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Résumé Abstract The whale shark (Rhincodon typus, Smith, 1828) is a migratory species (classed as Vulnerable by the IUCN) with genetic and circumstantial evidence for inter-ocean connectivity. Given this migratory behaviour, population-wide occurrence trends can only be contextualized by examining the synchrony in occurrence patterns among locations where they occur. We present a two-step modelling approach of whale shark spatial and temporal probability of occurrence in the Atlantic and Pacific Oceans using generalized linear mixed-effects models. To test the hypothesis that the probability of whale shark occurrence is asynchronous across oceans, as expected if inter-ocean migration occurs, we used long-term datasets of whale shark sightings derived from tuna purse-seine logbooks covering most of the central-east Atlantic (1980–2010) and western Pacific (2000–2010). We predicted seasonal habitat suitability to produce maps in each area, and then evaluated the relative effect of time (year) on the probability of occurrence to test whether it changed over the study period. We also applied fast Fourier transforms to determine if any periodicity was apparent in whale shark occurrences in each ocean. After partialling out the effects of seasonal patterns in spatial distribution and sampling effort, we found no evidence for a temporal trend in whale shark occurrence in the Atlantic, but there was a weak trend of increasing probability of occurrence in the Pacific. The highest-ranked model for the latter included a spatial predictor of occurrence along with fishing effort, a linear term for time, and a random temporal effect (year), explaining 15% of deviance in whale shark probability of occurrence. Fast Fourier transforms revealed a prominent 15.5-year cycle in the Atlantic. The increase in the probability of occurrence in the Pacific is concurrent with a decrease previously detected in the Indian Ocean. Cyclic patterns driven by migratory behaviour would better explain temporal trends in whale shark occurrence at the oceanic scale. However, despite cycles partially explaining observations of fewer sharks in some years, overall reported sighting rate has been decreasing. As a result, we suggest that the current {IUCN} status of the species should be re-assessed, but more data are needed to examine the flow of individuals across oceans and to identify possible reasons for asynchronous occurrences.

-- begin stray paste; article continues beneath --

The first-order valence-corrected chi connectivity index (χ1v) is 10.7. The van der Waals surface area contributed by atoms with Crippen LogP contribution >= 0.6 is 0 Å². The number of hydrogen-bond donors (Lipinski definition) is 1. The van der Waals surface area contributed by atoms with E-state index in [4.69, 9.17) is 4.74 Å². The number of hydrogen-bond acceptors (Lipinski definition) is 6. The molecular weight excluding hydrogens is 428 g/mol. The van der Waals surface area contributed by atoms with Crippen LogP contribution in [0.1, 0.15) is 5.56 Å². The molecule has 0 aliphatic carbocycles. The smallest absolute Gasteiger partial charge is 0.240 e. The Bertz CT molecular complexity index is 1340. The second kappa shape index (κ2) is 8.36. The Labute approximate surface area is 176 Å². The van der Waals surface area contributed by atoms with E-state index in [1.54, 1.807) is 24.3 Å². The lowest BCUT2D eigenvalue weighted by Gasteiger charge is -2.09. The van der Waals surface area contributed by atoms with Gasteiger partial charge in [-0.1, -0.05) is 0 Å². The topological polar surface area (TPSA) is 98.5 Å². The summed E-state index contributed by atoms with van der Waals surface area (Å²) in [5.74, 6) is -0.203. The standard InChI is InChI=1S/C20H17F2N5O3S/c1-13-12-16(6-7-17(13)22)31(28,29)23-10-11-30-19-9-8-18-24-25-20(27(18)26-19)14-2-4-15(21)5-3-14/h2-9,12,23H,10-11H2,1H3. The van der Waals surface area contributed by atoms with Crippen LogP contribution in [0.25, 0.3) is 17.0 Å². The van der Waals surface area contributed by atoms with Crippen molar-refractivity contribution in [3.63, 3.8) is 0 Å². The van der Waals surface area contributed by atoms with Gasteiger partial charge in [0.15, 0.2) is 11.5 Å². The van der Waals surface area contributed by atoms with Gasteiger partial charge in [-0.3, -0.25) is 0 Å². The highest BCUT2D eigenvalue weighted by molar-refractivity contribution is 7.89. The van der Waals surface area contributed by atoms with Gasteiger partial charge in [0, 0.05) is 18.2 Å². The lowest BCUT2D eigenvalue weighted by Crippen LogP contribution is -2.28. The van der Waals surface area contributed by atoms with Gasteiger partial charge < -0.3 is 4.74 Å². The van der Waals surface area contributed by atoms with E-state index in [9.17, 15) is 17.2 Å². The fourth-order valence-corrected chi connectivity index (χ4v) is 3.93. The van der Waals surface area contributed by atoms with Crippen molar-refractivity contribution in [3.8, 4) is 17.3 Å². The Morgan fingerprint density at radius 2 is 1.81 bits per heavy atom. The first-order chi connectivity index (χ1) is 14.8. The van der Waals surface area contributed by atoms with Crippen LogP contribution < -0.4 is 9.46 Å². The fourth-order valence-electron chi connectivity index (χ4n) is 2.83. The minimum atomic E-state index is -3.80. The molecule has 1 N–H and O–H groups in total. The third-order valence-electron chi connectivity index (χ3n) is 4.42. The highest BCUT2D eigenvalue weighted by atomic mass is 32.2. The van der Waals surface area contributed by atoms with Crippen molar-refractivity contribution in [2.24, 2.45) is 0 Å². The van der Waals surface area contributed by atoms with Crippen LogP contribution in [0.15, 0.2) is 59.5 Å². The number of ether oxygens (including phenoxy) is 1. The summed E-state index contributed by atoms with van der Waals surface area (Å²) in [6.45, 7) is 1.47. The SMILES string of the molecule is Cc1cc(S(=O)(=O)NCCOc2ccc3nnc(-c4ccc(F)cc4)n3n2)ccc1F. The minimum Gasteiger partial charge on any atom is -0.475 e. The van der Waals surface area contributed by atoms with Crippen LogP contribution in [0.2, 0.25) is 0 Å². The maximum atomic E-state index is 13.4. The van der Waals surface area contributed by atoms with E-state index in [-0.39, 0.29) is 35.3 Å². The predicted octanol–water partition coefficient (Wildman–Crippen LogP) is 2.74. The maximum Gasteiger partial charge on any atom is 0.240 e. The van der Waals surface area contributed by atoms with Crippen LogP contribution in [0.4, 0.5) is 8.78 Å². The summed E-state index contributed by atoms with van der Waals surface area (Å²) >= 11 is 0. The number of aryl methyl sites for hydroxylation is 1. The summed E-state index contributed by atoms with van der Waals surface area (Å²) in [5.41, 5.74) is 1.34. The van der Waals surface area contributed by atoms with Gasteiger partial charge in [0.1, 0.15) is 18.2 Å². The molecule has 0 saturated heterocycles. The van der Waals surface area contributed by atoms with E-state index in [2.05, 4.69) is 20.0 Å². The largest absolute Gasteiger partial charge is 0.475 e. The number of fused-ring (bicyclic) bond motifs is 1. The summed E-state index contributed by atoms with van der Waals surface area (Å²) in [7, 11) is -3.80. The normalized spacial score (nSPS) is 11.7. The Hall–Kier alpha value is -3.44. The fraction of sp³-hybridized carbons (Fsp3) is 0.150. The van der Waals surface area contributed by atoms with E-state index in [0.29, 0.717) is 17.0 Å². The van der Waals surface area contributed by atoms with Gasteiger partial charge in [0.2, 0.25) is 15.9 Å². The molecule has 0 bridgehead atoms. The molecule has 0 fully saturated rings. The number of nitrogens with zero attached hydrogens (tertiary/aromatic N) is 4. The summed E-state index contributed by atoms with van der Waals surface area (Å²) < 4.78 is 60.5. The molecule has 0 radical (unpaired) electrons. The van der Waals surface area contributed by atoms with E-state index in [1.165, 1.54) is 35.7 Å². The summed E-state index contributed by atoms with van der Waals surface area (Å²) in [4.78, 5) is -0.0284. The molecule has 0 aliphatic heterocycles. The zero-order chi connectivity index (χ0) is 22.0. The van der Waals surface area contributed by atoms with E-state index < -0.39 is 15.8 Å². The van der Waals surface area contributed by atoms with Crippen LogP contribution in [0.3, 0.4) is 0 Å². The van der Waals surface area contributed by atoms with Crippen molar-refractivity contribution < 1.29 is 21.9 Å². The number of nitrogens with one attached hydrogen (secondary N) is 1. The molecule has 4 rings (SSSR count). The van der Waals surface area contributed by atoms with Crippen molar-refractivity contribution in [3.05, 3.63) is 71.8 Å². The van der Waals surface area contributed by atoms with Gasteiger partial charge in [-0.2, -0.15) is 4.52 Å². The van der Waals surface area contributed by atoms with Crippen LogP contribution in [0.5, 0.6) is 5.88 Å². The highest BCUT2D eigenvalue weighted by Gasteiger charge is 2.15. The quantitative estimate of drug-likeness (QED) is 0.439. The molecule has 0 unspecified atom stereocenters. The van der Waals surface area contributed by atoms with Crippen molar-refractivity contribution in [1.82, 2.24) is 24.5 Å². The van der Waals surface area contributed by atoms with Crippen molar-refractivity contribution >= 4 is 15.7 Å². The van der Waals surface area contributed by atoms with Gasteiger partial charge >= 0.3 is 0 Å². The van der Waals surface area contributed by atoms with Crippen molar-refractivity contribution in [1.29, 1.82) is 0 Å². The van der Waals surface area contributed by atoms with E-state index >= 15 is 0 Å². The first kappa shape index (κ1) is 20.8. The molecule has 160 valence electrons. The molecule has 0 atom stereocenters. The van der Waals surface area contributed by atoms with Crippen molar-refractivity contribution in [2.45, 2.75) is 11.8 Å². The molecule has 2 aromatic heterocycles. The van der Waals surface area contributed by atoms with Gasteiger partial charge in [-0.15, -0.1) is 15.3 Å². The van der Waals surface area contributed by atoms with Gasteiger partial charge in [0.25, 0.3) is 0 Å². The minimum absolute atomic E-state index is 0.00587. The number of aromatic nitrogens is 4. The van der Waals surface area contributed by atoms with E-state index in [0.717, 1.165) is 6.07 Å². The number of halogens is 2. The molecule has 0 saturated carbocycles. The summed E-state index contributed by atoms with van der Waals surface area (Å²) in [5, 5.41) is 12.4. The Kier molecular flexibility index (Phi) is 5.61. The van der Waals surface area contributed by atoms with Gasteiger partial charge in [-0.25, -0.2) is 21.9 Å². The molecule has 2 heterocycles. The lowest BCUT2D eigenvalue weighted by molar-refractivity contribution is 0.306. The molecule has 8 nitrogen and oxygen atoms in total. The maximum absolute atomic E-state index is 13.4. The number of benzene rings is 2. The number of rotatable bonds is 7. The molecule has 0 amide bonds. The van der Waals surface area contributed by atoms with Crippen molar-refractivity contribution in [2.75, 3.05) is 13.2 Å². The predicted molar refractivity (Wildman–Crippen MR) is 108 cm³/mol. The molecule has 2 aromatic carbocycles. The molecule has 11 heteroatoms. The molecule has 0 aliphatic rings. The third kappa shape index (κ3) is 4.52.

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Auteur Putman, N.F.; Abreu-Grobois, F.A.; Broderick, A.C.; Ciofi, C.; Formia, A.; Godley, B.J.; Stroud, S.; Pelembe, T.; Verley, P.; Williams, N.
Titre Numerical dispersal simulations and genetics help explain the origin of hawksbill sea turtles in Ascension Island Type Article scientifique
Année 2014 Publication Revue Abrégée Journal of Experimental Marine Biology and Ecology
Volume 450 Numéro Special Issue Pages 98-108
Mots-Clés dispersal; mtDNA; ocean circulation model; Sea turtle